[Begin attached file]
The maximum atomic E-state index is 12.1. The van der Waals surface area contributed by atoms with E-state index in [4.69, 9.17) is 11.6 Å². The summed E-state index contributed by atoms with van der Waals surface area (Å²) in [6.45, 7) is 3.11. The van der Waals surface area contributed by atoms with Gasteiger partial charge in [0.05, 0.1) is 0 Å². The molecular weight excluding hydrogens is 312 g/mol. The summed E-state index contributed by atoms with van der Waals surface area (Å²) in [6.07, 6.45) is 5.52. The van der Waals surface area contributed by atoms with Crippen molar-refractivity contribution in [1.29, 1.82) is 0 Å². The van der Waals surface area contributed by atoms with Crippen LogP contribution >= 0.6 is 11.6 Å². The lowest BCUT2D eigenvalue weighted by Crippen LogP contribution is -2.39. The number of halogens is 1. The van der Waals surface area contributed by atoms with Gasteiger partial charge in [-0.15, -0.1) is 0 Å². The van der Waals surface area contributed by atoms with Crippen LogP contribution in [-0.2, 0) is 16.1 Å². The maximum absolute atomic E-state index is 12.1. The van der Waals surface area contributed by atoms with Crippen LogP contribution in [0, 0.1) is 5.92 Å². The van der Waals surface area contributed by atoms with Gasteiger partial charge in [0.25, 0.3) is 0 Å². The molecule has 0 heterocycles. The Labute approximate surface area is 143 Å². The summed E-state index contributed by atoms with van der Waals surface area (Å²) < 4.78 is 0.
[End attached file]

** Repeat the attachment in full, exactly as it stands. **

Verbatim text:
The maximum atomic E-state index is 12.1. The van der Waals surface area contributed by atoms with E-state index in [4.69, 9.17) is 11.6 Å². The summed E-state index contributed by atoms with van der Waals surface area (Å²) in [6.45, 7) is 3.11. The van der Waals surface area contributed by atoms with Gasteiger partial charge in [0.05, 0.1) is 0 Å². The molecular weight excluding hydrogens is 312 g/mol. The summed E-state index contributed by atoms with van der Waals surface area (Å²) in [6.07, 6.45) is 5.52. The van der Waals surface area contributed by atoms with Crippen molar-refractivity contribution in [1.29, 1.82) is 0 Å². The van der Waals surface area contributed by atoms with Crippen LogP contribution >= 0.6 is 11.6 Å². The lowest BCUT2D eigenvalue weighted by Crippen LogP contribution is -2.39. The number of halogens is 1. The van der Waals surface area contributed by atoms with Gasteiger partial charge in [-0.15, -0.1) is 0 Å². The van der Waals surface area contributed by atoms with Crippen LogP contribution in [-0.2, 0) is 16.1 Å². The maximum absolute atomic E-state index is 12.1. The van der Waals surface area contributed by atoms with Crippen LogP contribution in [0, 0.1) is 5.92 Å². The van der Waals surface area contributed by atoms with Gasteiger partial charge in [0.25, 0.3) is 0 Å². The molecule has 0 heterocycles. The Labute approximate surface area is 143 Å². The summed E-state index contributed by atoms with van der Waals surface area (Å²) < 4.78 is 0.